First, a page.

To race on or not? Ace Impact still has something to prove

The Arc winner’s owners have an opportunity to establish their colt’s greatness as a four-year-old, but the lure of the stallion shed might be greater still.

Ace Impact dazzled in the Prix de l’Arc de Triomphe. (Photo by Dimitar Dilkoff)

David Morgan

Chief Journalist


Will they, or won’t they, race on? When it comes to racing’s brightest young talents, that is the gnawing question. It’s likely they won’t, because they often don’t: market forces, you see. These owners are also breeders, after all; but they’re sportsmen, too, so perhaps they will. This question comes up every time a three-year-old colt with that streak of uncommon brilliance wins the Prix de l’Arc de Triomphe.

If Ace Impact was owned by the Aga Khan, forget it, that would be that; off to stud. And that resurrects the nagging thought: what might Sinndar or Dalakhani have achieved as mature four-year-olds? Just look at what Sakhee did in Sinndar’s absence; really, go to Youtube and watch it if you’ve forgotten or weren’t around then, and Montjeu, too.

The Tsui family didn’t keep Sea The Stars in training after he won the Arc, and perhaps they wished they had: he went off to the Aga Khan’s Gilltown Stud with connections saying he’d proven all he needed to. Well, what about proving superior to the next generation; proving greatness beyond the debate of all but the most contrarian; carrying that extra weight in races and establishing an unquestionable legacy as a purists’ champion? 

But everyone has their own perspective on things, and the bloodstock game is a big business that holds an enormous influence over the sport. It is the tail that wags the dog.


Ace Impact’s high-velocity charge down the Longchamp finishing straight means that he is now Europe’s hottest property: an unbeaten Classic winner that capped it off with an Arc win; a colt from a potent sire line, a grandson of the great Frankel, a great-grandson of the phenomenal Galileo, and we can go on through more great sires, Sadler’s Wells and Northern Dancer. The attraction of a 2024 covering season at his part-owner’s Haras de Beaumont is obvious.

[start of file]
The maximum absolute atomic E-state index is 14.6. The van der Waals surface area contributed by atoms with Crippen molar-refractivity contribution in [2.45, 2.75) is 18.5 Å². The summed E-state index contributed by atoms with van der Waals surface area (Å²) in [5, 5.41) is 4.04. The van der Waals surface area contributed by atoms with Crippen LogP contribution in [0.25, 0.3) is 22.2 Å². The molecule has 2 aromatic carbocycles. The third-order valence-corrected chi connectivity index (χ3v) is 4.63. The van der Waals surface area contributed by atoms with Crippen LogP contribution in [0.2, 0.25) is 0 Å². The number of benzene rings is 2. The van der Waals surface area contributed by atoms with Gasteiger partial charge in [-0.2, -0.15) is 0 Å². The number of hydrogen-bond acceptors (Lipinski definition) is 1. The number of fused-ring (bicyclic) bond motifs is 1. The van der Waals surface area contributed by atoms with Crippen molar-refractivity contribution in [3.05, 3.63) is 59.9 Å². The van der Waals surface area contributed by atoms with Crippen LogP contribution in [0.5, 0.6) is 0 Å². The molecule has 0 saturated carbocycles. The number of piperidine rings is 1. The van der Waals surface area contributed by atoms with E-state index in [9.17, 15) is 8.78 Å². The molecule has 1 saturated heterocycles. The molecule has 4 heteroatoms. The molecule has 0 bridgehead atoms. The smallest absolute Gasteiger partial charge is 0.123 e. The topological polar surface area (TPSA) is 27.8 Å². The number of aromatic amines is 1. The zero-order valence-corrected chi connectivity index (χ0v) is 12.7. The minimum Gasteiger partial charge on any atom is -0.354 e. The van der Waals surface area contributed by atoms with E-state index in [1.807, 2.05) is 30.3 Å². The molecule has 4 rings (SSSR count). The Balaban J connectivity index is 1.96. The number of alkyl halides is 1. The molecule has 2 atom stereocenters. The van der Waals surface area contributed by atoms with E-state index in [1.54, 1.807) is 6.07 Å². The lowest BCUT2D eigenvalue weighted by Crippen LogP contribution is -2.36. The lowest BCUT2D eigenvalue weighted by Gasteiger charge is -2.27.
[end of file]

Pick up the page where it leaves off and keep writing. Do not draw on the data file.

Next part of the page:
A look back through the list of past Arc winners tells us that ten of the 18 three-year-old colts to have won the Arc since Dancing Brave in 1986 were retired to stud at the end of that season. Six did not race again; four stepped out once more before the year ended, all in the Breeders’ Cup Turf to round off their careers, and all were beaten.

That makes it easy to see why Ace Impact’s trainer Jean-Claude Rouget suggested in  post-Arc comments to the press that a trip to the US is not his idea of a good move.  

Of the eight that stayed in training at four, only Montjeu was able to enhance their reputation to any great degree. He won his first four races in his final season, including a brilliant ‘King George’ triumph at Ascot, defeating Fantastic Light ‘on the bridle.’ His three late season defeats can be forgiven, but at the same time they emphasise how difficult it is to maintain these champion colts through a string of end-to-end wins across their two, three and four-year-old seasons as Sir Henry Cecil did with Frankel. 

Montjeu takes out the King George at Ascot for Mick Kinane. (Photo by Julian Herbert)